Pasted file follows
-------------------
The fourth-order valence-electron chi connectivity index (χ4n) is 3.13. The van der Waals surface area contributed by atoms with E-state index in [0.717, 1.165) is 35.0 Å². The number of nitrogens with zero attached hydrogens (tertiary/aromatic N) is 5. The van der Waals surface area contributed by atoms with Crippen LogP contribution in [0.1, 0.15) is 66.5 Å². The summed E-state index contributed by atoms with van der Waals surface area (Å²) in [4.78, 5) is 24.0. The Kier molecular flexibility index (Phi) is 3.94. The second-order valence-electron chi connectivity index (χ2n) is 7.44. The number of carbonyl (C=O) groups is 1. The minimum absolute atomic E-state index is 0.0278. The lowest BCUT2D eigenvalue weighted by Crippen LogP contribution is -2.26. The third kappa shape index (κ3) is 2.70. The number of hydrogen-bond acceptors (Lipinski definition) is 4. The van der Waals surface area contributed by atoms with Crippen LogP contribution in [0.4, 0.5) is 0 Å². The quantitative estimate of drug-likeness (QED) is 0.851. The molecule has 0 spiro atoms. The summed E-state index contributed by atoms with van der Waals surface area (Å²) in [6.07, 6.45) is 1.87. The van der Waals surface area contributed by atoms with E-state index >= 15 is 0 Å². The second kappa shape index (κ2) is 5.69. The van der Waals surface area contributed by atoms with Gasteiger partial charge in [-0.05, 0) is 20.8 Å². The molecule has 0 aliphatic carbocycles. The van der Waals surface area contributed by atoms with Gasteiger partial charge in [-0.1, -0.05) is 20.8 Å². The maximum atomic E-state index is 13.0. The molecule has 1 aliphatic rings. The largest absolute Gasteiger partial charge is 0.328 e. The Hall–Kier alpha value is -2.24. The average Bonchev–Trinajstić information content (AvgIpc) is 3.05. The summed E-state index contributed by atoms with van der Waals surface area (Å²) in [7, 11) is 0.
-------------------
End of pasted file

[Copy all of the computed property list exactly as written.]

The fourth-order valence-electron chi connectivity index (χ4n) is 3.13. The van der Waals surface area contributed by atoms with E-state index in [0.717, 1.165) is 35.0 Å². The number of nitrogens with zero attached hydrogens (tertiary/aromatic N) is 5. The van der Waals surface area contributed by atoms with Crippen LogP contribution in [0.1, 0.15) is 66.5 Å². The summed E-state index contributed by atoms with van der Waals surface area (Å²) in [4.78, 5) is 24.0. The Kier molecular flexibility index (Phi) is 3.94. The second-order valence-electron chi connectivity index (χ2n) is 7.44. The number of carbonyl (C=O) groups is 1. The minimum absolute atomic E-state index is 0.0278. The lowest BCUT2D eigenvalue weighted by Crippen LogP contribution is -2.26. The third kappa shape index (κ3) is 2.70. The number of hydrogen-bond acceptors (Lipinski definition) is 4. The van der Waals surface area contributed by atoms with Crippen LogP contribution in [0.4, 0.5) is 0 Å². The quantitative estimate of drug-likeness (QED) is 0.851. The molecule has 0 spiro atoms. The summed E-state index contributed by atoms with van der Waals surface area (Å²) in [6.07, 6.45) is 1.87. The van der Waals surface area contributed by atoms with E-state index >= 15 is 0 Å². The second kappa shape index (κ2) is 5.69. The van der Waals surface area contributed by atoms with Gasteiger partial charge in [-0.05, 0) is 20.8 Å². The molecule has 0 aliphatic carbocycles. The van der Waals surface area contributed by atoms with Gasteiger partial charge in [-0.1, -0.05) is 20.8 Å². The maximum atomic E-state index is 13.0. The molecule has 1 aliphatic rings. The largest absolute Gasteiger partial charge is 0.328 e. The Hall–Kier alpha value is -2.24. The average Bonchev–Trinajstić information content (AvgIpc) is 3.05. The summed E-state index contributed by atoms with van der Waals surface area (Å²) in [7, 11) is 0.